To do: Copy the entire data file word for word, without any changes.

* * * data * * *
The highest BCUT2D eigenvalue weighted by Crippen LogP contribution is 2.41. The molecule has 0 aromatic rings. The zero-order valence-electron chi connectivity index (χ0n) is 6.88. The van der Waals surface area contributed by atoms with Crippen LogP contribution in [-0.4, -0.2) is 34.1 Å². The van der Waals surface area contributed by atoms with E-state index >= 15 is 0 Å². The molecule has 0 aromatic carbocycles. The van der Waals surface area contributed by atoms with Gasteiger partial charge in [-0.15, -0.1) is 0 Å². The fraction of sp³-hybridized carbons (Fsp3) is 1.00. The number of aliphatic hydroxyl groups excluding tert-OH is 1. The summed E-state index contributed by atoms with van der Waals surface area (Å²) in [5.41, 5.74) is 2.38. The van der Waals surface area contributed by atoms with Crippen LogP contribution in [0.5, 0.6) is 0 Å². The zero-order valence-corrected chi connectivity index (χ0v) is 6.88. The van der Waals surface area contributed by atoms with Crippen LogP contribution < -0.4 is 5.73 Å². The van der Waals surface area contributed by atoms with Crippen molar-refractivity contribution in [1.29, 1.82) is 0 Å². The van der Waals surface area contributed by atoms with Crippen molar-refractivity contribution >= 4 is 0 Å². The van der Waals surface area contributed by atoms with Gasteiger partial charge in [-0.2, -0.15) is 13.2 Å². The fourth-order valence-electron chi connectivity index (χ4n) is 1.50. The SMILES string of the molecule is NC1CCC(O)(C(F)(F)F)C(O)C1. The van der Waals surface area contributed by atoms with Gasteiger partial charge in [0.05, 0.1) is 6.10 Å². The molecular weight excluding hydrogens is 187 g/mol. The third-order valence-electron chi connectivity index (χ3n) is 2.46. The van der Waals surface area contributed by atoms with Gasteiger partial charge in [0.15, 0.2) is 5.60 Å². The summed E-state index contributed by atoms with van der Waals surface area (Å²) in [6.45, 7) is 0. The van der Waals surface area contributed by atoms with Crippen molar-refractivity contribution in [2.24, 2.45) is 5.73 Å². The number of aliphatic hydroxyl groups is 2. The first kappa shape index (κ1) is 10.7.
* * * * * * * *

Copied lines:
The highest BCUT2D eigenvalue weighted by Crippen LogP contribution is 2.41. The molecule has 0 aromatic rings. The zero-order valence-electron chi connectivity index (χ0n) is 6.88. The van der Waals surface area contributed by atoms with Crippen LogP contribution in [-0.4, -0.2) is 34.1 Å². The van der Waals surface area contributed by atoms with E-state index >= 15 is 0 Å². The molecule has 0 aromatic carbocycles. The van der Waals surface area contributed by atoms with Gasteiger partial charge in [-0.15, -0.1) is 0 Å². The fraction of sp³-hybridized carbons (Fsp3) is 1.00. The number of aliphatic hydroxyl groups excluding tert-OH is 1. The summed E-state index contributed by atoms with van der Waals surface area (Å²) in [5.41, 5.74) is 2.38. The van der Waals surface area contributed by atoms with Crippen LogP contribution in [0.5, 0.6) is 0 Å². The zero-order valence-corrected chi connectivity index (χ0v) is 6.88. The van der Waals surface area contributed by atoms with Crippen LogP contribution < -0.4 is 5.73 Å². The van der Waals surface area contributed by atoms with Crippen molar-refractivity contribution in [1.29, 1.82) is 0 Å². The van der Waals surface area contributed by atoms with Crippen molar-refractivity contribution >= 4 is 0 Å². The van der Waals surface area contributed by atoms with Gasteiger partial charge in [-0.2, -0.15) is 13.2 Å². The fourth-order valence-electron chi connectivity index (χ4n) is 1.50. The SMILES string of the molecule is NC1CCC(O)(C(F)(F)F)C(O)C1. The van der Waals surface area contributed by atoms with Gasteiger partial charge in [0.05, 0.1) is 6.10 Å². The molecular weight excluding hydrogens is 187 g/mol. The third-order valence-electron chi connectivity index (χ3n) is 2.46. The van der Waals surface area contributed by atoms with Gasteiger partial charge in [0.15, 0.2) is 5.60 Å². The summed E-state index contributed by atoms with van der Waals surface area (Å²) in [6.45, 7) is 0. The van der Waals surface area contributed by atoms with Crippen molar-refractivity contribution in [2.24, 2.45) is 5.73 Å². The number of aliphatic hydroxyl groups is 2. The first kappa shape index (κ1) is 10.7.